Thaddeus Baklinski

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‘Free Speech Wall’ at Canadian university torn down within hours by homosexual activist

Thaddeus Baklinski
Thaddeus Baklinski
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OTTAWA, January 23, 2013 (LifeSiteNews.com) - A “Free Speech Wall” set up by Carleton University Students for Liberty was destroyed by a fellow student who described himself as an "anti-homophobia campaigner."

Carleton Students for Liberty (SFL) founder Ian CoKehyeng explained that a Free Speech Wall is simply large sheets of paper set up in a high traffic area on campus where students can write anything they like.

But after students set up the wall on Monday in the Unicentre Galleria, one of the campus’ most frequented areas, a student, Arun Smith, tore off the paper with the messages left by students and destroyed the framework to which the paper was fastened.

Smith defended his actions on his Facebook page, saying that the free speech wall was offensive to homosexuals because someone might write something to which homosexuals object.

"In organizing the ‘free speech wall,’ the Students for Liberty have forgotten that liberty requires liberation, and this liberation is prevented by providing space for either more platitudes, or for the expression of hate," Smith wrote. He called the free speech wall a "war zone" and "another in a series of acts of violence” against homosexual rights.

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Paradoxically, the messages that Smith destroyed contained more approval of homosexuality than disapproval.

Compared to many pro-gay messages such as "Queers are awesome" and "Gay is OK," there was only one comment, "Traditional marriage is awesome," which might be construed as touching on the homosexual agenda. Another message said, "Abortion is murder."

CoKehyeng said the SFL's stand against censorship meant that everyone should be free to express their opinion on the free speech wall without fear of running afoul of school administration or being attacked by those who object to their message.

He said that a majority of students support the free speech wall and that the main opposition “comes from a vocal minority of students who are concerned with creating so-called safe spaces on campus.”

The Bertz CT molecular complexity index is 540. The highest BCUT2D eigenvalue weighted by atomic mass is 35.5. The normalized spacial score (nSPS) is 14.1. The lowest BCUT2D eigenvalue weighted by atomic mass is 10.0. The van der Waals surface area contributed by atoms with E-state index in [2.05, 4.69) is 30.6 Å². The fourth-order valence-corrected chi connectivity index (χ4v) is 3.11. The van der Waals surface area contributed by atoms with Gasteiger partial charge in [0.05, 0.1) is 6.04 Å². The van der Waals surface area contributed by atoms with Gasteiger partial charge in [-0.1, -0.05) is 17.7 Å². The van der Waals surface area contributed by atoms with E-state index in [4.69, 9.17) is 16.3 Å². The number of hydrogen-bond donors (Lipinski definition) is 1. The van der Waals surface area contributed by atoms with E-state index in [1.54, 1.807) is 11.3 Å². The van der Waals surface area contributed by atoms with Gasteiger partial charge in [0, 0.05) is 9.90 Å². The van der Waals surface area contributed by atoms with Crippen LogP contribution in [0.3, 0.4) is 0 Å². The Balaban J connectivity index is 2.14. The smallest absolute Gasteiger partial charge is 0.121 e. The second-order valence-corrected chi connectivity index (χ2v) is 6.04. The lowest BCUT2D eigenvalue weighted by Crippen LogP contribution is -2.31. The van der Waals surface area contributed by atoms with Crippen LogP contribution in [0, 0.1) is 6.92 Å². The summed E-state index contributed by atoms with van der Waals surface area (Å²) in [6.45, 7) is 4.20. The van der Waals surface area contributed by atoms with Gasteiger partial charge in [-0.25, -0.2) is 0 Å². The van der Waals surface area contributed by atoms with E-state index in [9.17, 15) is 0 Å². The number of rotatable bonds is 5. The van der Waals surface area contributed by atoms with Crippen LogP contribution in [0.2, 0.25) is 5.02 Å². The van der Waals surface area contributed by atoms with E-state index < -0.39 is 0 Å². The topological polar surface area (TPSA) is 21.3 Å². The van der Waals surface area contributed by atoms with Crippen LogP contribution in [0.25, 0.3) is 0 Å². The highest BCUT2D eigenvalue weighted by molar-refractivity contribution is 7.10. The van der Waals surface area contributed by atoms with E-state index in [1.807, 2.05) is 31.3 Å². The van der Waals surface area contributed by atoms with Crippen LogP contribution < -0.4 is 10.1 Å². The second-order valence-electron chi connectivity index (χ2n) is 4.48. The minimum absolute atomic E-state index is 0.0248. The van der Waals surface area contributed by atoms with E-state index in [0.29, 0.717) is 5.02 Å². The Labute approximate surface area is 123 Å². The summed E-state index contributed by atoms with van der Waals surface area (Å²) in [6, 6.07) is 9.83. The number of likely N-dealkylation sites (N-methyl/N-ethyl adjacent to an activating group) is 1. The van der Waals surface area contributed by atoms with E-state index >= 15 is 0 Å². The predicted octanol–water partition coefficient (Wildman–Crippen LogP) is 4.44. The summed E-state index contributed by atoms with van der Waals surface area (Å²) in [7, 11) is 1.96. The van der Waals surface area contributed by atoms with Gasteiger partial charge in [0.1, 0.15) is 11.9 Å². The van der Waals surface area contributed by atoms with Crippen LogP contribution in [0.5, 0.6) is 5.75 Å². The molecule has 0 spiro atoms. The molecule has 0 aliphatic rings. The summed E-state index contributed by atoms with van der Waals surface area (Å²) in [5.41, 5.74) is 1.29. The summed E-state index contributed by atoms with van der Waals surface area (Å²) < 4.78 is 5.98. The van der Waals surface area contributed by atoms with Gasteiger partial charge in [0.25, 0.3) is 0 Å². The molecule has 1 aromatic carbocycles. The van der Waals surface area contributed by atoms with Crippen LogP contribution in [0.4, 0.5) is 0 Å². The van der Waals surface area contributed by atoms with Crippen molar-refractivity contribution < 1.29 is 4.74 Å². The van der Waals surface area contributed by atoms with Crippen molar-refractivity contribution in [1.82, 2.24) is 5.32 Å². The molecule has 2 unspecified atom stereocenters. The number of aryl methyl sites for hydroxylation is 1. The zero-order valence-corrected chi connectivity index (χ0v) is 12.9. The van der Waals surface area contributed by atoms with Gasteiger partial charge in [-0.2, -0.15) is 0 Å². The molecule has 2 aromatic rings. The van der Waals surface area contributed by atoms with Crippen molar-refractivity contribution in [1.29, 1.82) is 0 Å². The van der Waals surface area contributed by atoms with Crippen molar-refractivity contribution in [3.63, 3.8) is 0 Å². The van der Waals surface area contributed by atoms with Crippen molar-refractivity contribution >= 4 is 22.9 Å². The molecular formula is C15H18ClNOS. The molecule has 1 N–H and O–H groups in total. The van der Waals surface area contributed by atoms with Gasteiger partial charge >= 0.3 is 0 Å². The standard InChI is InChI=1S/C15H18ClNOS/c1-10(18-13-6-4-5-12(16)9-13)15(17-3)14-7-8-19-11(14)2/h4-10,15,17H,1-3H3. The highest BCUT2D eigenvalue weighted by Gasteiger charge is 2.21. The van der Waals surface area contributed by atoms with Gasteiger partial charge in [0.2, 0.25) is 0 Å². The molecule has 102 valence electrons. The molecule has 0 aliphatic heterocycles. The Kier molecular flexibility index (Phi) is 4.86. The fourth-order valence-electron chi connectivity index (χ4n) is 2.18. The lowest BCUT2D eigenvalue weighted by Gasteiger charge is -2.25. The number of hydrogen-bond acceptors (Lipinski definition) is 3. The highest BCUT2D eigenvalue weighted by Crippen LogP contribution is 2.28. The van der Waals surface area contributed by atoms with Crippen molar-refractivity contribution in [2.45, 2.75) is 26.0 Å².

"While this is a noble goal," CoKehyeng said, “there is nothing safe about censorship.”

Janet Neilson, director of the Institute for Liberal Studies, argued that Smith's act of vandalism stems from his world-view of homosexuals as victims.

"It is clear from Mr. Smith's [Facebook] note that for him the world is a small, closed and scary place where he and other vulnerable groups are constantly under attack," Neilson wrote.

"There is no need to be angry at someone like this. I urge Carleton Students for Liberty to re-erect the wall and encourage those who sympathise with the need to tear it down to participate along with everybody else. I don't think asking CUSA [Carlton U. Student Assoc.] to punish those opposing the wall will be constructive, but inviting engagement might be."

"We don't need to destroy anything to start a conversation, we only need to invite people to join us," Neilson concluded.

John Carpay, president of the Calgary-based Justice Centre for Constitutional Freedoms (JCCF), whose organization is a co-sponsor of the Free Speech Wall, praised the Students for Liberty initiative to encourage free speech at Carlton. However, he also pointed out the inconsistency in the school administration's handling of the vandalism committed on campus by Arun Smith in comparison to their decision to arrest pro-life students for trespassing when they attempted to set up a display of the Genocide Awareness Project.